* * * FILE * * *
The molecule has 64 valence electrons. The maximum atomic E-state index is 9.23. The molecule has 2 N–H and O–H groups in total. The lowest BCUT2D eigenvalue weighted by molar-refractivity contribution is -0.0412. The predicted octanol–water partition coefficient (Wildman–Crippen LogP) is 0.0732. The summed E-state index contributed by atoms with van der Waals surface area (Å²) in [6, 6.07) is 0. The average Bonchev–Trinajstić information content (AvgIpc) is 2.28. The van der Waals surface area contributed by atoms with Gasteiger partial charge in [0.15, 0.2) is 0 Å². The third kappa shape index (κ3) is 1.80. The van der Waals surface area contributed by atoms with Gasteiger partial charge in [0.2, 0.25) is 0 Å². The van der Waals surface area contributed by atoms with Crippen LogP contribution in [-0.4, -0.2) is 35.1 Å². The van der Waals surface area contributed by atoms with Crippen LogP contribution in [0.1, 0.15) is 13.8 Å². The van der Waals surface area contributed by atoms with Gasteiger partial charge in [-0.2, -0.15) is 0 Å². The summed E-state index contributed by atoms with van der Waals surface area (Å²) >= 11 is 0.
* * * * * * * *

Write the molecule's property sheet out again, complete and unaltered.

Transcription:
The molecule has 64 valence electrons. The maximum atomic E-state index is 9.23. The molecule has 2 N–H and O–H groups in total. The lowest BCUT2D eigenvalue weighted by molar-refractivity contribution is -0.0412. The predicted octanol–water partition coefficient (Wildman–Crippen LogP) is 0.0732. The summed E-state index contributed by atoms with van der Waals surface area (Å²) in [6, 6.07) is 0. The average Bonchev–Trinajstić information content (AvgIpc) is 2.28. The van der Waals surface area contributed by atoms with Gasteiger partial charge in [0.15, 0.2) is 0 Å². The third kappa shape index (κ3) is 1.80. The van der Waals surface area contributed by atoms with Gasteiger partial charge in [0.2, 0.25) is 0 Å². The van der Waals surface area contributed by atoms with Crippen LogP contribution in [-0.4, -0.2) is 35.1 Å². The van der Waals surface area contributed by atoms with Crippen LogP contribution in [0.1, 0.15) is 13.8 Å². The van der Waals surface area contributed by atoms with Gasteiger partial charge in [-0.2, -0.15) is 0 Å². The summed E-state index contributed by atoms with van der Waals surface area (Å²) >= 11 is 0.